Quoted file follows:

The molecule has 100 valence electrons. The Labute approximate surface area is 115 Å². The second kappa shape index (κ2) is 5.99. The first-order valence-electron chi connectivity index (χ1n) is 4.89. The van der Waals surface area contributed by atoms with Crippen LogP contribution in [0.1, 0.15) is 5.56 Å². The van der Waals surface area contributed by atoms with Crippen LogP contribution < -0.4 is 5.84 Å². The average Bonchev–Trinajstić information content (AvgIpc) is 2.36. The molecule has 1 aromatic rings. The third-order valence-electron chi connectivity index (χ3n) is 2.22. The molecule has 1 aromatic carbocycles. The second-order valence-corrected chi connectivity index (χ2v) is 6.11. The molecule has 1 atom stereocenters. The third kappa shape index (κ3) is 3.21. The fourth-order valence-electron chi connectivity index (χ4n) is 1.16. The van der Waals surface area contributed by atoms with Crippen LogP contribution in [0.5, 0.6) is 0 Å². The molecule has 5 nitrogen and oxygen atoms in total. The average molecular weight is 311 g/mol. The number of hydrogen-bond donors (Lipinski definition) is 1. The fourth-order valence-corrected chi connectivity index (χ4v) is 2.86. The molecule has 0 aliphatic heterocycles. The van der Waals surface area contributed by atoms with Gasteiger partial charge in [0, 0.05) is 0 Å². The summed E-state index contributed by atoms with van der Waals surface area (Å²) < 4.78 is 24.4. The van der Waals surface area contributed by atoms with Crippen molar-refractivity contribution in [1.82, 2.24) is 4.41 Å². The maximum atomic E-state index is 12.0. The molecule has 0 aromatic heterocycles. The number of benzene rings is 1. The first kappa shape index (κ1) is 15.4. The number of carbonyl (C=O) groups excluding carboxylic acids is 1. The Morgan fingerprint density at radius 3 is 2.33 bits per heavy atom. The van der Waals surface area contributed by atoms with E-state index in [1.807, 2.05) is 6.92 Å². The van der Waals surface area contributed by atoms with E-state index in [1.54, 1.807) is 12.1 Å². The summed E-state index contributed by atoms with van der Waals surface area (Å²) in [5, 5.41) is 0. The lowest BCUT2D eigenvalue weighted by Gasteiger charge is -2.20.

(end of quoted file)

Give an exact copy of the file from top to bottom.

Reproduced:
The molecule has 100 valence electrons. The Labute approximate surface area is 115 Å². The second kappa shape index (κ2) is 5.99. The first-order valence-electron chi connectivity index (χ1n) is 4.89. The van der Waals surface area contributed by atoms with Crippen LogP contribution in [0.1, 0.15) is 5.56 Å². The van der Waals surface area contributed by atoms with Crippen LogP contribution < -0.4 is 5.84 Å². The average Bonchev–Trinajstić information content (AvgIpc) is 2.36. The molecule has 1 aromatic rings. The third-order valence-electron chi connectivity index (χ3n) is 2.22. The molecule has 1 aromatic carbocycles. The second-order valence-corrected chi connectivity index (χ2v) is 6.11. The molecule has 1 atom stereocenters. The third kappa shape index (κ3) is 3.21. The fourth-order valence-electron chi connectivity index (χ4n) is 1.16. The van der Waals surface area contributed by atoms with Crippen LogP contribution in [0.5, 0.6) is 0 Å². The molecule has 5 nitrogen and oxygen atoms in total. The average molecular weight is 311 g/mol. The number of hydrogen-bond donors (Lipinski definition) is 1. The fourth-order valence-corrected chi connectivity index (χ4v) is 2.86. The molecule has 0 aliphatic heterocycles. The van der Waals surface area contributed by atoms with Gasteiger partial charge in [0, 0.05) is 0 Å². The summed E-state index contributed by atoms with van der Waals surface area (Å²) < 4.78 is 24.4. The van der Waals surface area contributed by atoms with Crippen molar-refractivity contribution in [1.82, 2.24) is 4.41 Å². The maximum atomic E-state index is 12.0. The molecule has 0 aromatic heterocycles. The number of benzene rings is 1. The first kappa shape index (κ1) is 15.4. The number of carbonyl (C=O) groups excluding carboxylic acids is 1. The Morgan fingerprint density at radius 3 is 2.33 bits per heavy atom. The van der Waals surface area contributed by atoms with E-state index in [1.807, 2.05) is 6.92 Å². The van der Waals surface area contributed by atoms with E-state index in [1.54, 1.807) is 12.1 Å². The summed E-state index contributed by atoms with van der Waals surface area (Å²) in [5, 5.41) is 0. The lowest BCUT2D eigenvalue weighted by Gasteiger charge is -2.20.